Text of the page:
Sunday, October 10, 2004

Kenny Rogers and Michel de Montaigne Separated at Birth?

Constancy to Montaigne means something a little different than it does for us in every day parlance. For Montainge, in his essay, "On Constancy," the word means constancy in battle and constancy in action and reason. Constancy, according to the editor's note, is a Stoic virtue, but even Stoics admit that a sage can be startled. Montaigne believes

The role played by constancy consists chiefly in patiently bearing misfortunes for which there is no remedy. Likewise there are no evasive movements of the body and no defensive actions with any weapons in our hands which we judge wrong if they serve to protect us from the blows raining down on us.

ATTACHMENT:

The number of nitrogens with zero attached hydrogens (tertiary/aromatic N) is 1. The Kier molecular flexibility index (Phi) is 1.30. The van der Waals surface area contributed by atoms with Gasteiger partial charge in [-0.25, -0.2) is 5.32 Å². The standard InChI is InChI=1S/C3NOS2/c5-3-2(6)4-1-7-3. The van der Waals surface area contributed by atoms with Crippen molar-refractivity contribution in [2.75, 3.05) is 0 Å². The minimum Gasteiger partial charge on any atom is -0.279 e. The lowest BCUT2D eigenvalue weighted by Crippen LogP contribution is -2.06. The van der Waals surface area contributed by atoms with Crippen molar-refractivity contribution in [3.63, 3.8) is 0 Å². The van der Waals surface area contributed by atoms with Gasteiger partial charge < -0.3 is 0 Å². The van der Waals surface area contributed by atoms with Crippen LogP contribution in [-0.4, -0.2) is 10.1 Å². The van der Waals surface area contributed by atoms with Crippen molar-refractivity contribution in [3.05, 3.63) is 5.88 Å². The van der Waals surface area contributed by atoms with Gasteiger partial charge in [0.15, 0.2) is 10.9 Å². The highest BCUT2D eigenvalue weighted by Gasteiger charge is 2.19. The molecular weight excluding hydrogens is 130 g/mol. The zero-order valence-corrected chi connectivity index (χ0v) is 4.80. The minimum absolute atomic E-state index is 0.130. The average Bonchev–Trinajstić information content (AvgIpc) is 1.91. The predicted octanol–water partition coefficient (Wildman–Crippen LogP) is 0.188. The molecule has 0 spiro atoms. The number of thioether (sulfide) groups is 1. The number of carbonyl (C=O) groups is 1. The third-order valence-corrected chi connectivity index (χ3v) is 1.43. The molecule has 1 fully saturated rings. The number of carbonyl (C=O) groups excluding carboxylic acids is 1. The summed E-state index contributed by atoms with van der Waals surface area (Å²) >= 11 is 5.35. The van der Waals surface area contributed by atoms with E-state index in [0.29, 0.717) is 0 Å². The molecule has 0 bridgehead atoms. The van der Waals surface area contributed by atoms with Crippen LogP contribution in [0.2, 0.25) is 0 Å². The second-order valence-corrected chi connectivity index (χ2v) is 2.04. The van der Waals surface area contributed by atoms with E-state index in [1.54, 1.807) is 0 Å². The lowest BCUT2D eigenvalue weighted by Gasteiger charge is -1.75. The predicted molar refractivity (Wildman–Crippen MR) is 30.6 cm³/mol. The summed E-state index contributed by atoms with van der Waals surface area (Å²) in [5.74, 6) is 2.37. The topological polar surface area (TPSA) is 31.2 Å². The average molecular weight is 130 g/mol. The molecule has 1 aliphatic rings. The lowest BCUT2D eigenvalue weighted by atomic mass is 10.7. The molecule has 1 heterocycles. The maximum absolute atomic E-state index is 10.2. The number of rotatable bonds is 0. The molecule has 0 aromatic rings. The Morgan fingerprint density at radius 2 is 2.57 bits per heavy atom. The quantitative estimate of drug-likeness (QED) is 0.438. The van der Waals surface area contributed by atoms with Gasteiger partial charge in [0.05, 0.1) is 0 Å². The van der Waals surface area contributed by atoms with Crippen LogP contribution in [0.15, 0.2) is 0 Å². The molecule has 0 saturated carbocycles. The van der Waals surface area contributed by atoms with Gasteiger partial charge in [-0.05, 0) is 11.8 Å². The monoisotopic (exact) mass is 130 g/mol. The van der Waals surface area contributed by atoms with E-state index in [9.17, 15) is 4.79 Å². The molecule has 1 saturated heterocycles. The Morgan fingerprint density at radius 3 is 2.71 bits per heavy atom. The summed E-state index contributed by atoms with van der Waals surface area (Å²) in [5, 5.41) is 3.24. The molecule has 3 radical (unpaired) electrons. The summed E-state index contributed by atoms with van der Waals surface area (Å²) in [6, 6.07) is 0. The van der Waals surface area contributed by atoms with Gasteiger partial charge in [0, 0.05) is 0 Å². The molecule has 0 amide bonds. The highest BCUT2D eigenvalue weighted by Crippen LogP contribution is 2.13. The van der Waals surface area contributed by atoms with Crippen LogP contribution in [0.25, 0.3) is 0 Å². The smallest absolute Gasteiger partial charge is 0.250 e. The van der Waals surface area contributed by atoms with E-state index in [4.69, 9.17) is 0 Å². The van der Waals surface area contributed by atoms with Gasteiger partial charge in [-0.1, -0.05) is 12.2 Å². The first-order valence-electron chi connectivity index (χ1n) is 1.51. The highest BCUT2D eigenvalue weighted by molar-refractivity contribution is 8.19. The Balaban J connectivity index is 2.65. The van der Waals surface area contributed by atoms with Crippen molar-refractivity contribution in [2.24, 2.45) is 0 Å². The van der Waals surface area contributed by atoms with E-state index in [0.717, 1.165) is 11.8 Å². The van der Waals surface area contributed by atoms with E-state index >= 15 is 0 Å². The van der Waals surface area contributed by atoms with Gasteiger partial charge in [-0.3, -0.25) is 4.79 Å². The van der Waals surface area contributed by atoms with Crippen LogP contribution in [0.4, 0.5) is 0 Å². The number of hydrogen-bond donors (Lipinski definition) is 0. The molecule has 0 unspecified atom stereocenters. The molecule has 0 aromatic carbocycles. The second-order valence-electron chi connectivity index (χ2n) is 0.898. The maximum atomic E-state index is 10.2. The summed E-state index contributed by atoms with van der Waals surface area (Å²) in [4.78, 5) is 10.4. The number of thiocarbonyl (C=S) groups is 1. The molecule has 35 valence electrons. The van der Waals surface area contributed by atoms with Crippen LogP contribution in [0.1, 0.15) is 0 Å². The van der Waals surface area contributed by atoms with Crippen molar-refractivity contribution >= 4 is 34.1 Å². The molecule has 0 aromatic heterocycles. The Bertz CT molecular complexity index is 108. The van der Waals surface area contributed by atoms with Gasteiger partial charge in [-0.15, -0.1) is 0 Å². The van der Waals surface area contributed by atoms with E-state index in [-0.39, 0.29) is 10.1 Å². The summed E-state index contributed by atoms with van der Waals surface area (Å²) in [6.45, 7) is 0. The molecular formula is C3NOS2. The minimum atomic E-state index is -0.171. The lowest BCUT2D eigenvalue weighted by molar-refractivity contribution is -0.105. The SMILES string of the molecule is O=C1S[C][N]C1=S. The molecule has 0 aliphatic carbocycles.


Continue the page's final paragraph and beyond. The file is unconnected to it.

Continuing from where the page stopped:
It is part of human nature to startle at loud noises or desire to duck when a cannon is pointed at you. The trick, according to Montaigne and the Stoics, is to not let your emotions run away with you. Constancy in this case means keeping your reason and "in no wise give...assent to...fright or pain." Constancy, then, involves keeping your wits about you no matter the situation. Constancy does not mean doing the same thing over and over even when it isn't working. Constancy here has more to do with integrity and consistency ruled by reason. It is knowing, as Kenny Rogers would say, when to hold 'em, fold 'em, walk away, or run. (Damn! now I've got that song stuck in my head. Yes, I know the words, but only to the chorus. Somehow that still doesn't make it any better.) Even the mighty Spartans trained to hold their ground in battle no matter what, realized during the battle of Plataea, that they were never going to get through the Persian phalanx. so they disengaged and fell back, making the Persians think that they were retreating. The Persians chased the Spartans and in doing so broke up the phalanx that had held Sparta back. Just when the Persians thought they had won, the Spartans turned around, formed ranks and proceeded to win the battle. The Persians weren't thinking, nor were the Trojans when they took the gift horse into their city. This was a short little essay, only three pages. Something Montaigne thought about but didn't get worked up over until his later essay "On the Inconstancy of Our Actions." Next week's Montaigne essay: "On Ancient Customs"